Could Liverpool be more out of step with current retail thinking?
“High Streets must be ready to experiment, try new things, take risks and become destinations again. They need to be spaces and places that people want to be in,” Portas says. “High Streets of the future must be a hub of the community that local people are proud of and want to protect.”
Originally, traders were promised 300 stalls at the heart of the scheme. Last May Paul Batho, projects director at St Modwen, said “The provision of a new market facility in a prominent location has always been and remains a fundamental part of our vision for the rejuvenation of Great Homer Street. [We aim to] develop plans for a first rate, modern facility situated in the heart of the new scheme and forming an integral part of the retail offer.”
Fast forward to August last year, and traders were told there was now only space for 45 indoor and 27 outdoor (traders’ pitches, outdoor are typically twice the size of indoor) at the heart of the scheme. Currently, the market has 80 indoor and 95 outdoor stalls (many of which are three times the size of the indoor ones).
Naturally, the traders objected. If they’d have accepted it, scores of traders would have lost their pitches, their jobs, their families’ livelihoods. Some of these families have been trading here for 40 years. They’ve kept the community glued together.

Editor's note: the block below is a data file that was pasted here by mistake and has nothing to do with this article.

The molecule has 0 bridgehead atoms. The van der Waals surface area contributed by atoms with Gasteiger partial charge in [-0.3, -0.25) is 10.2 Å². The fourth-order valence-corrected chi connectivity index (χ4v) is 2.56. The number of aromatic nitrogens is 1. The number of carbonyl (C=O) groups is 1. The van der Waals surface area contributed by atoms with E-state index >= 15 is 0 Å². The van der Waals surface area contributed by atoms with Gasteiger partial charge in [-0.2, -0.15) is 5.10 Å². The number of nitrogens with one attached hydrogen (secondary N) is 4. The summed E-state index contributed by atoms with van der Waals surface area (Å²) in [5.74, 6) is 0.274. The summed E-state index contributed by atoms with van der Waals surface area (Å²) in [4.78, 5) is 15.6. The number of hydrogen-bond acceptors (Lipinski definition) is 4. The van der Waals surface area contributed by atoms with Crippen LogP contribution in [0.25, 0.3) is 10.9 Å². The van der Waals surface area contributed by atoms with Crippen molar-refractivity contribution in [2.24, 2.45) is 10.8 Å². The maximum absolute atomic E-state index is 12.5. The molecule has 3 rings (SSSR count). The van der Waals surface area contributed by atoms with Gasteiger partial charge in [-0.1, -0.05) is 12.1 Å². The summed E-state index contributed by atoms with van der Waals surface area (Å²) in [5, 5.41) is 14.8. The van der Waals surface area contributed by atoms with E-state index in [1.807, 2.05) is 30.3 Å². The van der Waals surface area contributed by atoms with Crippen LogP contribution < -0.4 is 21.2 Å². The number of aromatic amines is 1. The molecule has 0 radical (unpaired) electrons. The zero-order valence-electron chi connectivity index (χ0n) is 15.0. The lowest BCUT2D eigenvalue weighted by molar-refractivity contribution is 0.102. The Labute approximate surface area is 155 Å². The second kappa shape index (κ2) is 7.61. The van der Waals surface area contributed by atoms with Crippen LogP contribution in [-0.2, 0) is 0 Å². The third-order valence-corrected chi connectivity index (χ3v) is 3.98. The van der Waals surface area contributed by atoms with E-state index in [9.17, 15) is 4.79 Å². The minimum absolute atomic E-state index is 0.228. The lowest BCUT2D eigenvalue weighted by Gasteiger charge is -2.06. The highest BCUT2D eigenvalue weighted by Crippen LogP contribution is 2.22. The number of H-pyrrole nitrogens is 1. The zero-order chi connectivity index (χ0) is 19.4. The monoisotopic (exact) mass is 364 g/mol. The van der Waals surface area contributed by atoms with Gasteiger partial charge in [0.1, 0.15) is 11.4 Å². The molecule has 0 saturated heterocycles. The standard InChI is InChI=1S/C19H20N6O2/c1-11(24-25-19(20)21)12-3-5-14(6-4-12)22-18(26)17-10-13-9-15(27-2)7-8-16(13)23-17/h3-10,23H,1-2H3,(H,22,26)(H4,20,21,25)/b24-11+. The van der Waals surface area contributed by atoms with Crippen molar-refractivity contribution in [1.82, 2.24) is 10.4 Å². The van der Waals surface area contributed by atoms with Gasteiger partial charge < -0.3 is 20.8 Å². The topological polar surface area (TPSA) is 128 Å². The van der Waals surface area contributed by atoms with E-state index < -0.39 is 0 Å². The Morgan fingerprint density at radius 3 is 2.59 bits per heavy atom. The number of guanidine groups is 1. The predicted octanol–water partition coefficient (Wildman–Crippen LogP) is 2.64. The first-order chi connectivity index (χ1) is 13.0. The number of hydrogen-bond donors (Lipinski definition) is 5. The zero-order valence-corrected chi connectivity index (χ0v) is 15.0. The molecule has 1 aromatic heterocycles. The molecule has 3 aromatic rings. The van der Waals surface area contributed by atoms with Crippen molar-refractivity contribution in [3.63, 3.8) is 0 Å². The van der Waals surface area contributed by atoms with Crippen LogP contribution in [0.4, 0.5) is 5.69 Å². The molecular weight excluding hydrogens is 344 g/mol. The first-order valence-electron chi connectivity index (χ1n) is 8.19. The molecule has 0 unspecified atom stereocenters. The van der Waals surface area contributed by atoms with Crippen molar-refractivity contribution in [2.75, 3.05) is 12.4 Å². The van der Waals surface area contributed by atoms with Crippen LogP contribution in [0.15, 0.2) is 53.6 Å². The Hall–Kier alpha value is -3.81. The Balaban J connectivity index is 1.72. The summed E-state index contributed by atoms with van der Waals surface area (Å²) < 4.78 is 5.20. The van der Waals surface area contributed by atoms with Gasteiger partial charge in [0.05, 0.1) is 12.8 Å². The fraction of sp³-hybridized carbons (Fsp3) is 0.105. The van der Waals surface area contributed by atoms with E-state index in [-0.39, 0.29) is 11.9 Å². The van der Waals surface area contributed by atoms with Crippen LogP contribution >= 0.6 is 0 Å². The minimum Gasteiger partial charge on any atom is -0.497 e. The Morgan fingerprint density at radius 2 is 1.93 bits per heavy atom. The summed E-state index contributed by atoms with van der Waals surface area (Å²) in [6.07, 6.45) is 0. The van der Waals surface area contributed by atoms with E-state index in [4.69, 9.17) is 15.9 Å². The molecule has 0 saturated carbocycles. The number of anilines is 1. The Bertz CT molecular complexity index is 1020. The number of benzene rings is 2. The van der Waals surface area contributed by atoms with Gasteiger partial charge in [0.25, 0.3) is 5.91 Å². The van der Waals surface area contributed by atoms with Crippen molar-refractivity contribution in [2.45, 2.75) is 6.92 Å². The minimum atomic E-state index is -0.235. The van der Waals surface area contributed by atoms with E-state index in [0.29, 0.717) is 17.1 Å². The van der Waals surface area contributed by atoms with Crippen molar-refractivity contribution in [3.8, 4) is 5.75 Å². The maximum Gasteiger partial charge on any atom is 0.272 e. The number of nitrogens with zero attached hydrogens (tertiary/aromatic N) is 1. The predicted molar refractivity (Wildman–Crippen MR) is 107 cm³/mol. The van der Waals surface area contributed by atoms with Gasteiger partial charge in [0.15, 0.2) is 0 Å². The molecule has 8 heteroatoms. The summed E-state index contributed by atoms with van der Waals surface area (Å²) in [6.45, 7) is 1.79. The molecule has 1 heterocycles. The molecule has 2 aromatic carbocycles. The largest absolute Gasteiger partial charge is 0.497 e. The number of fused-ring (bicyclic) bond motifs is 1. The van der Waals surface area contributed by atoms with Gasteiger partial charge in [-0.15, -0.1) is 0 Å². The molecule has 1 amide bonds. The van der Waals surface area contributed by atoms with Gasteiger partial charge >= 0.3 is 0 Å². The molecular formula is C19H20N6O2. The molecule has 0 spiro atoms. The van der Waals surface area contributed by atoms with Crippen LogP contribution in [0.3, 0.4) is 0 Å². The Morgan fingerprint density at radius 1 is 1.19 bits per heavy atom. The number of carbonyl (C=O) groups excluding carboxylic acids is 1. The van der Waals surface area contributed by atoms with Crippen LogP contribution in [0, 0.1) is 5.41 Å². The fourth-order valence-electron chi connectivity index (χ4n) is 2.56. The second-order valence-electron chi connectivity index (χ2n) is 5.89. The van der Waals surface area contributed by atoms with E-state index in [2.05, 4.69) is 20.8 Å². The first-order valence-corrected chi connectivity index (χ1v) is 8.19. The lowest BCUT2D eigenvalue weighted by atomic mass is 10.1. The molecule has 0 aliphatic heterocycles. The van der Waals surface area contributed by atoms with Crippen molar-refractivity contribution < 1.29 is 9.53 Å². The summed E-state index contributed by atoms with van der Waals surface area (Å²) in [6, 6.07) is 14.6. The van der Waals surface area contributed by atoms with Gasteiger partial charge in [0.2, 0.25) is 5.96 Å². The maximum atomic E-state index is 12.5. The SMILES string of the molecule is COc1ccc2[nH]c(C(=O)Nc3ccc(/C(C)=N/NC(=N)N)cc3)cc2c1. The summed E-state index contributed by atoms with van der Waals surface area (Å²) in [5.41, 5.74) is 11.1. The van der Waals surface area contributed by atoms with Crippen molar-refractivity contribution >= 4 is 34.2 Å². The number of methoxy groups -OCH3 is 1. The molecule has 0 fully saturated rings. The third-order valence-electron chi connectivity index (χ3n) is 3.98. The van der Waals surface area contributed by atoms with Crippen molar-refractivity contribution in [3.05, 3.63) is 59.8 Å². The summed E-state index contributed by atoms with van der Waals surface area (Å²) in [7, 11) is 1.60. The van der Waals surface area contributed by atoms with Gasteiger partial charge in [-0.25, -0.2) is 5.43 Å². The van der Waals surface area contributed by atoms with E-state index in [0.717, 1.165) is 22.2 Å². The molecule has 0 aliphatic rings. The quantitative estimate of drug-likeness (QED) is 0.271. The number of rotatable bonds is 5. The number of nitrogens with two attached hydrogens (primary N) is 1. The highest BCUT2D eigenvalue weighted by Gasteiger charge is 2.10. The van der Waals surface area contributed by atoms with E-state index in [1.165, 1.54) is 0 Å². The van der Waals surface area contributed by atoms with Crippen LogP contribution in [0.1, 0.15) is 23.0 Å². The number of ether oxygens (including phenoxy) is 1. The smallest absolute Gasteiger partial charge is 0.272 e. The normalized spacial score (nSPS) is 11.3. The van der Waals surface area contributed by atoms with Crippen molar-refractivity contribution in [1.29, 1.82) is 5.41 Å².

On 29 August, traders were presented with three possible futures, at a Project Jennifer Stakeholders Group.
1) The whole market moves in May 2014 to Dryden Street and then back to the (reduced) new market facility in late 2016
2) The outdoor market moves to the east side of GHS in May 2014 and then the whole market moves to Dryden Street in early 2016 and back to the new facility in late 2016
3) A variation on either of the first two options where the market stays in Dryden Street and doesn’t move back to a new facility.
“Cllr Kennedy was keen to stress that nothing would be decided behind closed doors and that the shopkeepers would be included in the debate” – the minutes of the meeting noted. Yet, somewhere between the scheme getting the go ahead in 2008, and September 2013, the decision to reduce the market was made, without any consultation with Great Homer Street’s traders.
Traders, on both sides of the street, accept that their future probably lies down the road. Many are looking forward to the move, seeing it as a chance for Great Homer Street to, finally, have a fresh start – and to come together again.
But, with work not starting on the east side (the outdoor pitches) until late 2015/early 16, ‘east side’ traders want to stay where they are for as long as possible. Visit on a Saturday and you can understand why. This place just works. While all around has crumbled and withered, the market is still, defiantly, alive. Yes, it’s ugly: but that’s what years of under-investment at the hands of Geraud and the Council does to you.